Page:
Walmart's big "Baby Savings Day" is happening from 10:30 a.m. to 4:30 p.m. at participating Walmarts (but more deals can be found online at Walmart.com already and the website deals are happening for the rest of the month).

About 3,000 of the 3,570 Supercenter locations are participating in the sale (check here to see if your local Walmart is).

The deals vary, but in general you can expect up to 30% off on items like cribs, strollers, car seats, wipes, diapers and formula.

Some items, like this Graco Modes 3 Lite Travel System have been marked down by more than $100. Other hot items include this Lille Baby Complete Carrier (It's usually $119, going for $99 during the sale) and the Graco 4Ever 4-in-1 Convertible Car Seat (for as low as $199).

So if you're in need of baby gear, you should check out this sale. Travel gear isn't the only category that's been marked down, there are some steep discounts on breast pumps, too.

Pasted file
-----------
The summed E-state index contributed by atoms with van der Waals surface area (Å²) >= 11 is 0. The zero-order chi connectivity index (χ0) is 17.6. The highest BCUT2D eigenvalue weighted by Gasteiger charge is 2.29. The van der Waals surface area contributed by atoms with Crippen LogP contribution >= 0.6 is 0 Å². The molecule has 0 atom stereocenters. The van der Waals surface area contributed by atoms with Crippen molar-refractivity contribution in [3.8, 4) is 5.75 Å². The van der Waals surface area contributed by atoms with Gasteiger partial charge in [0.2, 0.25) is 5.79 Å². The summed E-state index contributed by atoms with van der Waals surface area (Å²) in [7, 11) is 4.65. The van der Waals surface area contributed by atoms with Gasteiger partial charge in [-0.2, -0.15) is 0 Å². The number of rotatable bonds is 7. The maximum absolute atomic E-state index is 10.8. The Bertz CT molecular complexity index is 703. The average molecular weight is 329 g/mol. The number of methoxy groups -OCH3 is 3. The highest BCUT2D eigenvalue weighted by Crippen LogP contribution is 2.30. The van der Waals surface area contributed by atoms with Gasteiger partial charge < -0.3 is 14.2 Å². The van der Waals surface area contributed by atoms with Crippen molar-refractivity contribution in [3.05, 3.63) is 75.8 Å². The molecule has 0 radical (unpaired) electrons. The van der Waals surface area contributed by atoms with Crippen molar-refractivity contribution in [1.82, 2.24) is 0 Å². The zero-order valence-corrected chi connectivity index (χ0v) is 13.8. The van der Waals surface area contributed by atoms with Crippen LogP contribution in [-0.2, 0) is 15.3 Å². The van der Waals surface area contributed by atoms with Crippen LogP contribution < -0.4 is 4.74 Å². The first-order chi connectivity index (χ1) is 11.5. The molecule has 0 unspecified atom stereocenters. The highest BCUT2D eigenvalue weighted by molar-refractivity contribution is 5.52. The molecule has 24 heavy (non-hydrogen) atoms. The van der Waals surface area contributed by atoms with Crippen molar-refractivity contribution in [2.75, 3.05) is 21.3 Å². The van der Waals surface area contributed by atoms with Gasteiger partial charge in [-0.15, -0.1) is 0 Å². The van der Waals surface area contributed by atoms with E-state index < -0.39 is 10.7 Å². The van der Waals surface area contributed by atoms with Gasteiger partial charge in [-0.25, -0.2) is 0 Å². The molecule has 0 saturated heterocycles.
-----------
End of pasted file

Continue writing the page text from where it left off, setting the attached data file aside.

Many of the Walmart locations will also be offering samples and expert demos of certain products on Saturday so it's worth checking out!

Motherly is your daily #momlife manual; we are here to help you easily find the best, most beautiful products for your life that actually work. We share what we love—and we may receive a commission if you choose to buy. You've got this.

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Any Schumer has not had an easy pregnancy. She intended to keep working, but if you follow her on social media you know she's been very sick through each trimester.

And now in her final trimester she's had to cancel her tour due to hyperemesis gravidarum, also known as HG. It's a rare but very serious form of extreme morning sickness, and on Friday evening Schumer announced she is canceling the rest of her tour because of it.